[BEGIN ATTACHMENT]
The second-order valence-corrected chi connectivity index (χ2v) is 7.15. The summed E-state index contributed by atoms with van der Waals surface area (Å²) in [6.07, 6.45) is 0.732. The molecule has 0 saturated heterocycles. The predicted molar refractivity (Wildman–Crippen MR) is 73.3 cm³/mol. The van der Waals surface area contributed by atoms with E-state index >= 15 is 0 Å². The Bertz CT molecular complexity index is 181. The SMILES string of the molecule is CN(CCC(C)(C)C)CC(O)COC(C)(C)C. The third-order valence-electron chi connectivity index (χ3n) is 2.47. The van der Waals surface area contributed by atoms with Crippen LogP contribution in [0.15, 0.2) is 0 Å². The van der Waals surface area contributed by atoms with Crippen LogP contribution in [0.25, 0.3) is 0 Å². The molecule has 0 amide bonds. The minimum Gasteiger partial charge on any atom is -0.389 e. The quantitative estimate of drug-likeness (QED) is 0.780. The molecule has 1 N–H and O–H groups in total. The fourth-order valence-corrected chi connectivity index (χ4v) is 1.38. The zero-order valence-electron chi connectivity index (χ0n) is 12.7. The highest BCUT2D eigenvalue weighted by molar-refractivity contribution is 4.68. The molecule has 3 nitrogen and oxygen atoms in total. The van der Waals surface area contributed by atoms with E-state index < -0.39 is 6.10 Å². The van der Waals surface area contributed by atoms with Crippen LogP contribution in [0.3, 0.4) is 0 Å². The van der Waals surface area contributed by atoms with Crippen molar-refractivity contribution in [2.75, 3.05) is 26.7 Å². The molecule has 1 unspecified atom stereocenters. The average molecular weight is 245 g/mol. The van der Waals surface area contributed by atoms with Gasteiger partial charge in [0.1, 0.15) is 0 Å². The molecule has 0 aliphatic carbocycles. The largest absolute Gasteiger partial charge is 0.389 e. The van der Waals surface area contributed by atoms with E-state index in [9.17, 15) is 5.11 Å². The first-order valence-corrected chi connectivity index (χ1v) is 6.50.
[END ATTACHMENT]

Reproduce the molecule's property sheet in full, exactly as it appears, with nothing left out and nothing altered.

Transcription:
The second-order valence-corrected chi connectivity index (χ2v) is 7.15. The summed E-state index contributed by atoms with van der Waals surface area (Å²) in [6.07, 6.45) is 0.732. The molecule has 0 saturated heterocycles. The predicted molar refractivity (Wildman–Crippen MR) is 73.3 cm³/mol. The van der Waals surface area contributed by atoms with E-state index >= 15 is 0 Å². The Bertz CT molecular complexity index is 181. The SMILES string of the molecule is CN(CCC(C)(C)C)CC(O)COC(C)(C)C. The third-order valence-electron chi connectivity index (χ3n) is 2.47. The van der Waals surface area contributed by atoms with Crippen LogP contribution in [0.15, 0.2) is 0 Å². The van der Waals surface area contributed by atoms with Crippen LogP contribution in [0.25, 0.3) is 0 Å². The molecule has 0 amide bonds. The minimum Gasteiger partial charge on any atom is -0.389 e. The quantitative estimate of drug-likeness (QED) is 0.780. The molecule has 1 N–H and O–H groups in total. The fourth-order valence-corrected chi connectivity index (χ4v) is 1.38. The zero-order valence-electron chi connectivity index (χ0n) is 12.7. The highest BCUT2D eigenvalue weighted by molar-refractivity contribution is 4.68. The molecule has 3 nitrogen and oxygen atoms in total. The van der Waals surface area contributed by atoms with E-state index < -0.39 is 6.10 Å². The van der Waals surface area contributed by atoms with Crippen LogP contribution in [0.3, 0.4) is 0 Å². The van der Waals surface area contributed by atoms with Crippen molar-refractivity contribution in [2.75, 3.05) is 26.7 Å². The molecule has 1 unspecified atom stereocenters. The average molecular weight is 245 g/mol. The van der Waals surface area contributed by atoms with Gasteiger partial charge in [0.1, 0.15) is 0 Å². The molecule has 0 aliphatic carbocycles. The largest absolute Gasteiger partial charge is 0.389 e. The van der Waals surface area contributed by atoms with E-state index in [9.17, 15) is 5.11 Å². The first-order valence-corrected chi connectivity index (χ1v) is 6.50.